Submitted by James D'Angelo (email@example.com)
Prior to the 2011 Fort Daniel Frontier Faire in Gwinnett County, Georgia, several geophysical surveys had been conducted at the site by Dr. Sheldon Skaggs of Georgia Southern University, the combined results of which suggested the presence of features within the footprint of the fort. We have also previously reported that the footprint of the fort’s palisade walls and corner blockhouses, as determined by archaeological investigations, corresponds precisely to the plan for frontier forts sent by President Washington’s Secretary of War, Henry Knox, to the Governor of Georgia in 1794.
The plan was presumably made available by the Governor to the militia and those on the frontier. Indeed, our research has revealed many contemporary sketches and written descriptions of Georgia frontier forts constructed after 1794,including Fort Mitchell built by a Georgia General in what would be Alabama, exhibit Knox’s plan. In his article, Skaggs presents a tracing of Knox’s plan to illustrate how Fort Daniel corresponds to it. We have since located and arranged for a copy of the original plan from the State Archives, which are happy to share with our readers.
While the stockade and blockhouse footprint of Fort Daniel correspond to Knox’s plan, contemporary sketches of the similar Georgia forts (i.e., Mitchell, Hawkins, Lawrence, and Manning) as well as Allen Daniel’s construction orders, suggested that the interior buildings might not. Because the whole site had been cultivated and because, unlike the palisade walls which were sunk 3 feet into the ground well below the plow zone, the blockhouses and other interior structures would have been built on the surface, expectations for buried features within the fort ran low. Until the 2011 Faire, that is.
As mentioned in previous articles about the Faire (see article 1 and article 2) several schools participated in the public archaeology portion of the event. It was one of these groups, Georgia State University archaeology students, led by Jeff Glover, which found our first “interior” feature while ground-truthing the results of Skaggs’ Gradiometer survey).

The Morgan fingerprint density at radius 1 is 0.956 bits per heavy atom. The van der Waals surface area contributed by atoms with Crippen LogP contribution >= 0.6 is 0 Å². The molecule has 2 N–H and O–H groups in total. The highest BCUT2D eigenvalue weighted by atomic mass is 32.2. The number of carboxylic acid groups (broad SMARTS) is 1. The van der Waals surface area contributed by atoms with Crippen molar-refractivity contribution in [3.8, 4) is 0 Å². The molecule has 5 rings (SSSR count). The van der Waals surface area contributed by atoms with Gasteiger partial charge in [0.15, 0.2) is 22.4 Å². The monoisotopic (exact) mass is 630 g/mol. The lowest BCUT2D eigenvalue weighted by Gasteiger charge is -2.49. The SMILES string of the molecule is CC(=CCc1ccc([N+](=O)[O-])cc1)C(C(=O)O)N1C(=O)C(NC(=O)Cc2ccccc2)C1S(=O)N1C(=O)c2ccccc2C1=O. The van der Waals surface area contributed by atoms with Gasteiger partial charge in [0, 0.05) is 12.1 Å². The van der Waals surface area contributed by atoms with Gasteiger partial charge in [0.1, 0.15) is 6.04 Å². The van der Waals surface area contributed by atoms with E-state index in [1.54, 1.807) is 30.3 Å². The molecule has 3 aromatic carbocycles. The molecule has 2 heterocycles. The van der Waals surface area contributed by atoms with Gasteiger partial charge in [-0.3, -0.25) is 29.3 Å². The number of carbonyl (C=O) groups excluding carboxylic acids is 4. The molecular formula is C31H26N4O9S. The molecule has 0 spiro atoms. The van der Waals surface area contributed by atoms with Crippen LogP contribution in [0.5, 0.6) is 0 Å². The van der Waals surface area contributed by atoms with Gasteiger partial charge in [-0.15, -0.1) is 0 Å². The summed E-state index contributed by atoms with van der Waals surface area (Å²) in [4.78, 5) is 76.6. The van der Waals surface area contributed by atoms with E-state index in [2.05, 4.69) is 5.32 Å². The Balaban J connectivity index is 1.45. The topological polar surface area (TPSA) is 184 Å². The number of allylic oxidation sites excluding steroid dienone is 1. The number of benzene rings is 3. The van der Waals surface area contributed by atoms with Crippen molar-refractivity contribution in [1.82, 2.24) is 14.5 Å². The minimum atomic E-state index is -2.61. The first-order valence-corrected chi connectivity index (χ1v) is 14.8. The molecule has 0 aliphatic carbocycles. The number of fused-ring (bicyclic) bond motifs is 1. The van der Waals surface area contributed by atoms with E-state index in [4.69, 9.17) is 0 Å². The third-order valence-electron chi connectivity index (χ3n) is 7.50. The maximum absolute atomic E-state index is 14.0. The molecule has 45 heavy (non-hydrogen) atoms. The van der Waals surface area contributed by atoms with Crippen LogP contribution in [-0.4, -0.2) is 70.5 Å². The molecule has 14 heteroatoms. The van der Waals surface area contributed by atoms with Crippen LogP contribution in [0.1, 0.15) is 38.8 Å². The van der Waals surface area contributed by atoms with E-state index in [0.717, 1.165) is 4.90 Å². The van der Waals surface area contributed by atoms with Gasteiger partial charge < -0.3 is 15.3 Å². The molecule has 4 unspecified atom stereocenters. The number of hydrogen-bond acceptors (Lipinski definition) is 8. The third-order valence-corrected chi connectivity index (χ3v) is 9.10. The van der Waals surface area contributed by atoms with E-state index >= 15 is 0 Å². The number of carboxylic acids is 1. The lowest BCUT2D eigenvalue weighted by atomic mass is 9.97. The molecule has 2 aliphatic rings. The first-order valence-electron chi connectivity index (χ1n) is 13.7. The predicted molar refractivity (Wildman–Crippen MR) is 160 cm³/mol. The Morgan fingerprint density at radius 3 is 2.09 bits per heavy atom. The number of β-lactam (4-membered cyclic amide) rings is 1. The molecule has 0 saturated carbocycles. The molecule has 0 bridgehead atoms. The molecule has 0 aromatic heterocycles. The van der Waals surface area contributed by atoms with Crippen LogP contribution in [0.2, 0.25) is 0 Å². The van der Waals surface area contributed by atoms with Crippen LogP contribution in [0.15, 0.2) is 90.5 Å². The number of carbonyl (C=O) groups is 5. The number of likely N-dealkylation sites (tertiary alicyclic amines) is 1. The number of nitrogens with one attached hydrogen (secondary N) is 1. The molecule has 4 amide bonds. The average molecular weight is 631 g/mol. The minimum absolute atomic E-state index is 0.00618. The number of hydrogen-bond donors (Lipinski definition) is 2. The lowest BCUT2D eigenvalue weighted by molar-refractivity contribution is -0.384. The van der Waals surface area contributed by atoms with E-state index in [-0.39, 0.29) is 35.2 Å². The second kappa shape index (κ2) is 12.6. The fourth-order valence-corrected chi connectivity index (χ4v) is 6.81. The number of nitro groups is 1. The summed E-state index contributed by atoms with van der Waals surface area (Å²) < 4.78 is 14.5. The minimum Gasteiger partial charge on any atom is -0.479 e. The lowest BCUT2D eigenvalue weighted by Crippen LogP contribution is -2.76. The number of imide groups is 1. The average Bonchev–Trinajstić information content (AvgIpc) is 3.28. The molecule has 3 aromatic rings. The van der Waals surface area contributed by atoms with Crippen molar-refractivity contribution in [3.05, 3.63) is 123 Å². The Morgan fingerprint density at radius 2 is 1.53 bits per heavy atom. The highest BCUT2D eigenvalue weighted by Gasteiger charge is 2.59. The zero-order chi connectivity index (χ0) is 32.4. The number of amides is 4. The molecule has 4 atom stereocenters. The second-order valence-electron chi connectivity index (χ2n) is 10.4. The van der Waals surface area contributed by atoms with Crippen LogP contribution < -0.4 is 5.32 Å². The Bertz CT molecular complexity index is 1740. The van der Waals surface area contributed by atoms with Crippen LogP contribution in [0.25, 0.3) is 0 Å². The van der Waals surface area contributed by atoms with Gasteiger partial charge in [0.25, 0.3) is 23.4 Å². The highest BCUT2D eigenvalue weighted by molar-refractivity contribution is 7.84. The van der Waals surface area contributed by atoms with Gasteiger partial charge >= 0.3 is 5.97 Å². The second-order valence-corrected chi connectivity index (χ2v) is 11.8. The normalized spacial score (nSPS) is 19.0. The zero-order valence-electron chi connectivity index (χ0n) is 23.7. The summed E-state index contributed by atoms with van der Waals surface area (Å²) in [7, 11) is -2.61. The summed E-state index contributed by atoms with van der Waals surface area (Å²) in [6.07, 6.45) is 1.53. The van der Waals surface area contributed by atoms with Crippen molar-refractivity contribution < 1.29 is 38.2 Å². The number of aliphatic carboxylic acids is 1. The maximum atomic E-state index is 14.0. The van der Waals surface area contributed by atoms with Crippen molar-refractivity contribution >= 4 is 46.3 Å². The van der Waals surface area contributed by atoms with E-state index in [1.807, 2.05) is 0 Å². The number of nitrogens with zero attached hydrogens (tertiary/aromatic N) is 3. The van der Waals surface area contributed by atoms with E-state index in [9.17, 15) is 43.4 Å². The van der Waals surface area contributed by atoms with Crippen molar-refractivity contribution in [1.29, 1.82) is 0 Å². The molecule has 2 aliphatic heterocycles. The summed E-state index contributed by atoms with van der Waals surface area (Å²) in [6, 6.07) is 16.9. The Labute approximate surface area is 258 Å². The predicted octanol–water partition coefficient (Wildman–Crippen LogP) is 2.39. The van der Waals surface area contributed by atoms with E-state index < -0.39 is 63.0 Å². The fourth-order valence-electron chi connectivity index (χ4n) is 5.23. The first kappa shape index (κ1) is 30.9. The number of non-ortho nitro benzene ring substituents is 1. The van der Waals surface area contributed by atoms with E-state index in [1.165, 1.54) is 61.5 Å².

As Jeff’s group approached the bottom of their Unit (23), the reward for their digging and screening was one sherd of crockery and small fragments of charcoal and brick. As the plow scars at the bottom of the plow zone began to appear—it is amazing how intriguing these are to most people—I suggested that excavating the scars as features (which they are!) would be good practice for the students. It was during this exercise that a brick feature appeared in the northwest corner of the unit. Although it had been damaged by the plow, most of it clearly extended below the plow zone.
After recording the feature and covering it, Jeff and I decided that no more should be done with it until we could see if it was connected with anything to the north, which would give us a better idea of how to approach it. And, delicate as the feature was, that should be done sooner rather than later. So Jeff came back with his students on November 11, and we opened a new unit (27) that overlapped Unit 23.
What we found was that the brick feature (23-1) was on the south edge of another feature (27-1) that itself extended out of the unit to the north and to the west and, based on the surrounding soil profiles, extend at least 2 inches (5 cm) below the bottom of the plow zone.
Is this a robbed out hearth with discarded brickbats? Is this a back-filled, brick-lined well? Perhaps it was a privy? Maybe it is the bottom of a truncated trash pit like we found in the northeast blockhouse where the wonderful bone-handled knife was found a couple of years ago. And, although it is located within a structure according to the Knox overlay, it is far too early to know if the actual layout of the interior of Fort Daniel correlates with Knox’s plan. But, whatever it turns out to be, it is an interior feature of Fort Daniel, and that is very exciting!
These features have been covered with plastic and soil to preserve them for another go-around when we will try to determine the horizontal extent and shape of the feature before attempting to dissect it.